SAN DIEGO -- ASIC pioneer American Microsystems Inc. on Tuesday (Jan. 2) announced it has changed its name to AMI Semiconductor after two U.S. investment firms purchased 80% ownership in the company from Japan Energy Corp.'s GA-Tek subsidiary.
Francisco Partners and Citicorp Venture Capital (CVC) said they completed previously announced acquisitions of majority interest in AMI, leaving GA-Tek with a 20% stake in the 34-year-old chip maker.
Japan Energy acquired AMI from Gould Inc. in 1988--the same year that the ASIC supplier moved its headquarters from Santa Clara, Calif., to Pocatello, Idaho. In 2000, AMI transferred its headquarters to San Diego, but it continues to operate two chip fabs in Idaho (one processing 8-inch wafers and the other running 5-inch diameter substrates).
The GA-Tek subsidiary has a warrant to purchase an additional 10% stake in AMI Semiconductor. Terms of the transaction were not released.
AMI Semiconductor (AMIS ) said it will continue to develop and market ASIC products for a broad range of system applications. The company also said it will aggressive introduce new wireless communication products during 2001.
In a 12-month period, ending on Nov. 30, AMI Semiconductor had net sales of more than $370 million, according to information posted on the company's Web site (www.amis.com). During 1999, AMI had revenues of $279 million, with about 30% of the sales coming from gate array products, 26% from mixed-signal ICs, and 25% from silicon foundry services.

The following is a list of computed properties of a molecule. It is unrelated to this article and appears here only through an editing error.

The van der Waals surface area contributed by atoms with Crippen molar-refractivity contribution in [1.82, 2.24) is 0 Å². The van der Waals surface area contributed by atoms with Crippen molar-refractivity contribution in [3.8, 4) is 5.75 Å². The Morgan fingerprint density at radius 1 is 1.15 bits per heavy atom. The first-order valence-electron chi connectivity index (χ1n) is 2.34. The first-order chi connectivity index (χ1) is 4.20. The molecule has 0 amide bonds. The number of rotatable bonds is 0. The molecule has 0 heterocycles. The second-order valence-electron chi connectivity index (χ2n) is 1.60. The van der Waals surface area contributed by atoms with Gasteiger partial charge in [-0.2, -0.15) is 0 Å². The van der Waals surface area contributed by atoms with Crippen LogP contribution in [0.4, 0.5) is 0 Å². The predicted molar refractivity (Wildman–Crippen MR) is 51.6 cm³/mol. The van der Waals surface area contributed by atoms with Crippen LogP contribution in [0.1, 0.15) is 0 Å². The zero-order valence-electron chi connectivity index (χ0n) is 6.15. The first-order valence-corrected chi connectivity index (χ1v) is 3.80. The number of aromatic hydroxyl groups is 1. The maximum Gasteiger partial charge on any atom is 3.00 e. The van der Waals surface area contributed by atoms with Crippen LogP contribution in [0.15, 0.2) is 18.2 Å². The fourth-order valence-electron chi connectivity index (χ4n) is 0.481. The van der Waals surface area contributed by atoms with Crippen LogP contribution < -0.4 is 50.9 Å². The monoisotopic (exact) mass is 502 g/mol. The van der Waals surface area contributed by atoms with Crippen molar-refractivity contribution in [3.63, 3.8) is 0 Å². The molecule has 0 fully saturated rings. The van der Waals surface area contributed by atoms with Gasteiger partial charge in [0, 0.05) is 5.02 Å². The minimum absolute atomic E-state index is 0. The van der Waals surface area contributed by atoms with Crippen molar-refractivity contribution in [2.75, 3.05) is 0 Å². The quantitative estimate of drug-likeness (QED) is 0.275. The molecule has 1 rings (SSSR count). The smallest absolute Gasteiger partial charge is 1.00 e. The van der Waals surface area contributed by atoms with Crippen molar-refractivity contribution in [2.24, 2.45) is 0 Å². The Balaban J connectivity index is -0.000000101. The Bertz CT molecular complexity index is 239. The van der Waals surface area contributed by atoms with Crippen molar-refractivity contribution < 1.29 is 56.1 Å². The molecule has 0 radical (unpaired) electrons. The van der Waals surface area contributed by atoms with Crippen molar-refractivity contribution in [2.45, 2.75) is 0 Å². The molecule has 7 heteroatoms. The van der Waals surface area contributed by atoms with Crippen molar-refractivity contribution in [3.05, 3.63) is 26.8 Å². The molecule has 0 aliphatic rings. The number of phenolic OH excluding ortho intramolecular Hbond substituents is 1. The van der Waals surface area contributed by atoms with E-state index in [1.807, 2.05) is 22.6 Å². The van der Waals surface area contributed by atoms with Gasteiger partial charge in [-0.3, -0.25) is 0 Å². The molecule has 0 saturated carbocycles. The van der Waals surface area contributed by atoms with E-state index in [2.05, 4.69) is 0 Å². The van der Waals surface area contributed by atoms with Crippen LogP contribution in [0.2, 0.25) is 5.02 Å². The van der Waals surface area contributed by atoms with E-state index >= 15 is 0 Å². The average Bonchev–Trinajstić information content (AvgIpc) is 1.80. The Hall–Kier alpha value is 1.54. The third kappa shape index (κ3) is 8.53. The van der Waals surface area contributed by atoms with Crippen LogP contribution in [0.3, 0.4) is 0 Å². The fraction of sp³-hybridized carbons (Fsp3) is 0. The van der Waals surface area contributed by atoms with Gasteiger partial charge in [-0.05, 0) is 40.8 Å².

A year ago, AMI announced plans to sell stock in an initial public offering after hiring H. Gene Patterson as president and CEO. Patterson was previously the president of Symbios Logic Inc. in Colorado. AMI had planned the IPO for 2000, but the initial offering was delayed.
The name change is partly aimed at sharpening AMI's corporate identity as the company continues plans for an IPO, said Harold Blomquist, senior vice president of worldwide sales and corp orate marketing. "AMIS is our domain name, and we have registered it as our stock symbol in preparation for our IPO," Blomquist said.
AMI has begun preliminary negotiations to acquire a wafer fab owned by Zilog Inc., which is attempting to refocus itself. In late December, Zilog announced it would cut 7% of its workforce, and consider selling one of its fabs in Nampa, Idaho (see Dec. 22 story).